I think that here in America we are doing ourselves a great disservice with our media coverage on what talent looks like. We have a seemingly unending array of TV shows that are designed to show off talent to the masses. Any kind of talent! Whether it’s singing OR dancing. So long as it’s some version of rock, what we call “country” music, or perhaps pop.

I’m reminded of the movie “The Blues Brothers”, where they assert: “We have both kinds of music: country AND western!”

Here in America the masses seem to acknowledge basically this one type of talent: music.

I know a number of people who measure your worth by how well you can swing a hammer. That is, “Eddie is so awesome: did you see the dog house that he built? It’s beautiful! You know, you should maybe work with him a little, and see if you can learn something from him; perhaps one day you could build something that might not be too bad.”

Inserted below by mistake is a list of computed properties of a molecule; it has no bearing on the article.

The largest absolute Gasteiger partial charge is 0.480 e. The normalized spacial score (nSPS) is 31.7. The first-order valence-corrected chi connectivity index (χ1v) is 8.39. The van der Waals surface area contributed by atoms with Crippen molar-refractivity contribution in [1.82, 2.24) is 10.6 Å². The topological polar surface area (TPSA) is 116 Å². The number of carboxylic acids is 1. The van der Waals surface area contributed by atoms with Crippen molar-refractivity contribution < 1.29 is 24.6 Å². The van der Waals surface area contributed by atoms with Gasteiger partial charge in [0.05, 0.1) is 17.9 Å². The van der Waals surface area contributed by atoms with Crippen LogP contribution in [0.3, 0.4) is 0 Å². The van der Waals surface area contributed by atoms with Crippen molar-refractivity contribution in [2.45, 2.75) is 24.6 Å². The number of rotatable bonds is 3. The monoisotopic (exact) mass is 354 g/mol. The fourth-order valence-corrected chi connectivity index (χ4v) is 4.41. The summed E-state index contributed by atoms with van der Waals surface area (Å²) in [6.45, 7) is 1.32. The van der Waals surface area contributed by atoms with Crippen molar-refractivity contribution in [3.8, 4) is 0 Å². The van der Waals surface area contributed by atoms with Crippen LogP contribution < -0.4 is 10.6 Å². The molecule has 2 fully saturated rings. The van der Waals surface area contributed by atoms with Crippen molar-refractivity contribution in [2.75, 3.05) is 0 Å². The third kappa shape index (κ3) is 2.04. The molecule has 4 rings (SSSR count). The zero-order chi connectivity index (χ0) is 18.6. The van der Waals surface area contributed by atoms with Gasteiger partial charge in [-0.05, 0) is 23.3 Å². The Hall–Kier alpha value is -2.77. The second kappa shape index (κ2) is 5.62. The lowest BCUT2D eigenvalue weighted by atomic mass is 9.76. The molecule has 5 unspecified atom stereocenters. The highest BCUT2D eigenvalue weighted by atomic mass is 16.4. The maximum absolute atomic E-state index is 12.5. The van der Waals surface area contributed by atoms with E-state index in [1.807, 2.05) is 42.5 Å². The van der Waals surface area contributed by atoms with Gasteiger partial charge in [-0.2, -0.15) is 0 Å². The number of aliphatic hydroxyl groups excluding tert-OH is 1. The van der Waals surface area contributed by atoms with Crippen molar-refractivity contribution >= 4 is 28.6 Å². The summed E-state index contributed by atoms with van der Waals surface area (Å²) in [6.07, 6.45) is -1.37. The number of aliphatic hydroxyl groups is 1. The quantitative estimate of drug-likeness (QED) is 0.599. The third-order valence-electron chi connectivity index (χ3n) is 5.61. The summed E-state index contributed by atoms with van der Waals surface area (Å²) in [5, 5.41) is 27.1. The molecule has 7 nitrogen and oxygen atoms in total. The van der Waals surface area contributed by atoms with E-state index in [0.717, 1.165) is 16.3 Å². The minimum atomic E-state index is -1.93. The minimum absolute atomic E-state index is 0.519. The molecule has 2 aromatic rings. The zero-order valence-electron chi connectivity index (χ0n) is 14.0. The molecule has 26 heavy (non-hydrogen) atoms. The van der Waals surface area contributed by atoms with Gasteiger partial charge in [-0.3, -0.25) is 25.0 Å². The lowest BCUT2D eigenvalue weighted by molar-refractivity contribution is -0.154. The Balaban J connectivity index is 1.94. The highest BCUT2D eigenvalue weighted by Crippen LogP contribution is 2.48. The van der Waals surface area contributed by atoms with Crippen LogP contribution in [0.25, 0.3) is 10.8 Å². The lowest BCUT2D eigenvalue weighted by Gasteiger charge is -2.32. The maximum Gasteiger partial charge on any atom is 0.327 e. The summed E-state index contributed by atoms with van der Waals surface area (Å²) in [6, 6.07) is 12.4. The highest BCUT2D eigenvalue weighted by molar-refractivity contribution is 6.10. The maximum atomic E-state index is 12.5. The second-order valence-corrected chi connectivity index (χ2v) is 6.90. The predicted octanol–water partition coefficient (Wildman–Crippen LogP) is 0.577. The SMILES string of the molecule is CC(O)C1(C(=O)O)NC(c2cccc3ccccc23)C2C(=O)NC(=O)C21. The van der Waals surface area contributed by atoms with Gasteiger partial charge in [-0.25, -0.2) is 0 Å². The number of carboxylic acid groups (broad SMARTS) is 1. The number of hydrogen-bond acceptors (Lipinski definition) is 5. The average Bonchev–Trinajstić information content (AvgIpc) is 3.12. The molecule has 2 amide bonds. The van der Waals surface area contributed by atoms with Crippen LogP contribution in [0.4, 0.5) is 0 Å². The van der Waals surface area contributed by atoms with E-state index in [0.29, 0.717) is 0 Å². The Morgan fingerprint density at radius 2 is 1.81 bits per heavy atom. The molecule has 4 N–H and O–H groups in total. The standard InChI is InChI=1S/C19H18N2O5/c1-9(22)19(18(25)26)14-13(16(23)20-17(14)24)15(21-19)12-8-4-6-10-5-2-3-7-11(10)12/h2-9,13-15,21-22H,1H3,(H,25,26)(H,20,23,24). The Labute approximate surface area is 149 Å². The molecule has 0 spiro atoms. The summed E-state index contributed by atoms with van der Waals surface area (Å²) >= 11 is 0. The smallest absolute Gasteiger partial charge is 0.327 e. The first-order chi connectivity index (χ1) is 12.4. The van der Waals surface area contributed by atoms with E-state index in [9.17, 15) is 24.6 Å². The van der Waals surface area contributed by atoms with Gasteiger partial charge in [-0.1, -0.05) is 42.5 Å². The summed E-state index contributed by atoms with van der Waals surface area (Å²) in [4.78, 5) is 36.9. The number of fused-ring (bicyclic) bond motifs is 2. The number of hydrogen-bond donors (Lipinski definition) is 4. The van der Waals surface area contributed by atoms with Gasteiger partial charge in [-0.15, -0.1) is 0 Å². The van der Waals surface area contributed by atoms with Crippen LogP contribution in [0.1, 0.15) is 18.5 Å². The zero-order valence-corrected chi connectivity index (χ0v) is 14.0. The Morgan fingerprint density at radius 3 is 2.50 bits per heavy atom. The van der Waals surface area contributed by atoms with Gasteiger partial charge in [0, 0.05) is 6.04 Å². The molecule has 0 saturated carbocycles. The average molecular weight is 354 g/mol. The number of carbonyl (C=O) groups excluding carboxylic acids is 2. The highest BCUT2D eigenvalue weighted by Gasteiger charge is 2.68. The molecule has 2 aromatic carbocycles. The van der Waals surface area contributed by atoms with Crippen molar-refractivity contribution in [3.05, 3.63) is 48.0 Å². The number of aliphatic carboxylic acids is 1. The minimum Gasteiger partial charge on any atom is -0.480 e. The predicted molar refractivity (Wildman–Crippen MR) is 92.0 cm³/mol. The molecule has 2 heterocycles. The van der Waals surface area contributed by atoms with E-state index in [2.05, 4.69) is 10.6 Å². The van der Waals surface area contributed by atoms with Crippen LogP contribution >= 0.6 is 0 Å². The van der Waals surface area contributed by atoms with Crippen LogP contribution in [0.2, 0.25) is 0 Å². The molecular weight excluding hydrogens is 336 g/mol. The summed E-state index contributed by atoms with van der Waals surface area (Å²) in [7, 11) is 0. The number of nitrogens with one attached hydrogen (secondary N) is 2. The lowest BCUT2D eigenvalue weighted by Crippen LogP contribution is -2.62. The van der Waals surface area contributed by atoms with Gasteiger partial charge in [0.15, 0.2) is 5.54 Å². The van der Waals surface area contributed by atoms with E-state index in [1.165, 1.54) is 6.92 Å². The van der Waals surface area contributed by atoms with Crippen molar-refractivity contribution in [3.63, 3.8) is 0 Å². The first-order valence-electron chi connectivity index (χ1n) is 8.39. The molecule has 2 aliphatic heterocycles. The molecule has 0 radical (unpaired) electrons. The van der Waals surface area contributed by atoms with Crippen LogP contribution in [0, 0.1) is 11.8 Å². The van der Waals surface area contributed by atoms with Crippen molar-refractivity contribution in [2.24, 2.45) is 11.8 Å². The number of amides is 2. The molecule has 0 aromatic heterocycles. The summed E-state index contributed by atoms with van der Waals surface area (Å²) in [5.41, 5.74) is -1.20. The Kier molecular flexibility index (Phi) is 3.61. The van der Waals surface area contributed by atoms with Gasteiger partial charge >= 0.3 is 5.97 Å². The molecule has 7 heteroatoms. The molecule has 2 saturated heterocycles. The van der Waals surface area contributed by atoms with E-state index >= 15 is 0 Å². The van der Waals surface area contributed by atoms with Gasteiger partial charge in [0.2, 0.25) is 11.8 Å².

“I did see that dog house, and yes: it is beautiful. Did you notice that my paper was published in an industry magazine that has global reach, and I’ve been nominated for the best damn writer of the year?”

“Oh, that’s nice. Did you ever see Eddie’s table that he built? He does such lovely work. I see that he gave the sun permission to rise today!”

Ok…it’s not quite that bad, but it sure does seem to be true that we in our culture have a very narrow view of what’s talent and what’s not. And unfortunately the talents that some folks have will make them wealthy beyond sanity, while other talents will leave their hosts wondering how to feed the kids next week. This is sad, because at the end of the day, I don’t think that any talent is worth more or less, realistically, than any other talent.